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B. F. Skinner (1904 – 1990) was an American psychologist and inventor of the operant conditioning chamber which demonstrated reinforcement of behaviors. The consequences of an act affect the probability of its occurring again.
B. B. Skinner quotes
The amateur doesn’t appreciate the need for experimentation. He wants his experts to know.
It is a mistake to suppose that the whole issue is how to free man. The issue is to improve the way in which he is controlled.
We must delegate control of the population as a whole to specialists—to police, priests, teachers, therapies, and so on, with their specialized reinforcers and their codified contingencies.
The consequences of an act affect the probability of its occurring again.
The way positive reinforcement is carried out is more important than the amount.
Society attacks early, when the individual is helpless.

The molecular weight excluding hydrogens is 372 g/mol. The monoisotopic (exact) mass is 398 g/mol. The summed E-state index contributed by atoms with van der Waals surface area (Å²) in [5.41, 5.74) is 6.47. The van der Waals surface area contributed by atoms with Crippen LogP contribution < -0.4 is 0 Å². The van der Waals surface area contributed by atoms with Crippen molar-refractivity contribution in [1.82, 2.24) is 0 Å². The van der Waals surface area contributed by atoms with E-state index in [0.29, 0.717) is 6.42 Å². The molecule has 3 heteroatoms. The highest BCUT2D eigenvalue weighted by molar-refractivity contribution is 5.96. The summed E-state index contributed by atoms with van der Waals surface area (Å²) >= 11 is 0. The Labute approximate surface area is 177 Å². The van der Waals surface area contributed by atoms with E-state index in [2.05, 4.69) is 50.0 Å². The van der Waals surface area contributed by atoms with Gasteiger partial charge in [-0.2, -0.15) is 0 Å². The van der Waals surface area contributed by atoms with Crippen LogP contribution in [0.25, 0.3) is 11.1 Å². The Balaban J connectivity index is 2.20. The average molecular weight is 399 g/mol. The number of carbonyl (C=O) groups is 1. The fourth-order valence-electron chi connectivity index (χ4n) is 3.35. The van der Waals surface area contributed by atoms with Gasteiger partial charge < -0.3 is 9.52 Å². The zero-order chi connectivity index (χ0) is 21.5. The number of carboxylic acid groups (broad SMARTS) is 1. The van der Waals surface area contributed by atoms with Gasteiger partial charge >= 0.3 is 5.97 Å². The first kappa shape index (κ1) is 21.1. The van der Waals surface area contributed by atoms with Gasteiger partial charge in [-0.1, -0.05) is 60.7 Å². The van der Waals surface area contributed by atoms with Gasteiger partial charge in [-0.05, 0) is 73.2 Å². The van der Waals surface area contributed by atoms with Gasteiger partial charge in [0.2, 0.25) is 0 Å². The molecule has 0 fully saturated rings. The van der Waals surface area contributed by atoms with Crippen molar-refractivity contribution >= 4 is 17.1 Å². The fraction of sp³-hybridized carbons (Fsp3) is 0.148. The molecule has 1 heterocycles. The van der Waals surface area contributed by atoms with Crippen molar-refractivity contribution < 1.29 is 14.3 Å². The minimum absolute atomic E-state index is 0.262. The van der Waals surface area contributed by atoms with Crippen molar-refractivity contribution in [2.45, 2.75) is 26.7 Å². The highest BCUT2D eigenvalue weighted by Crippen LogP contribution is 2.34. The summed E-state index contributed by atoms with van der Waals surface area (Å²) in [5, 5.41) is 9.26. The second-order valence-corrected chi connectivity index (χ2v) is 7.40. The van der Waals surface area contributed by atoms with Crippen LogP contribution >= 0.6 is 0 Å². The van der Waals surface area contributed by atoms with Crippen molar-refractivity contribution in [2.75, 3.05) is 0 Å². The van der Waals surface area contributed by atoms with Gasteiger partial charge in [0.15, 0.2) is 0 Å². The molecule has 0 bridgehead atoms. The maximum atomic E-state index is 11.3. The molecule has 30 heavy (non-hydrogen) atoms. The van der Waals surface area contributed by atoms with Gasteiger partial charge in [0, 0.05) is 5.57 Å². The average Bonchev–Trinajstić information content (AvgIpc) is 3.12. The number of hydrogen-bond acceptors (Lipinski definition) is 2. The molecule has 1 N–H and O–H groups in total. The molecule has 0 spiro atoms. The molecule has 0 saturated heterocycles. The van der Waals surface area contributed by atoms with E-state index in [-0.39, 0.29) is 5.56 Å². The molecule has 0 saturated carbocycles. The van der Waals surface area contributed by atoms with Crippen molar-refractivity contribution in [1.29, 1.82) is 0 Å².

If you’re old, don’t try to change yourself, change your environment.
Some of us learn control, more or less by accident. The rest of us go all our lives not even understanding how it is possible, and blaming our failure on being born the wrong way.
I did not direct my life. I didn’t design it. I never made decisions. Things always came up and made them for me. That’s what life is.
We can achieve a sort of control under which the controlled, though they are following a code much more scrupulously than was ever the case under the old system, nevertheless feel free. They are doing what they want to do, not what they are forced to do. That’s the source of the tremendous power of positive reinforcement– there’s no restraint and no revolt. By careful cultural design, we control not the final behavior, but the inclination to behave– the motives, desires, the wishes.
The only way to tell whether a given event is reinforcing to a given organism under given conditions is to make a direct test. We observe the frequency of a selected response, then make an event contingent upon it and observe any change in frequency. If there is a change, we classify the event as reinforcing to the organism under the existing conditions.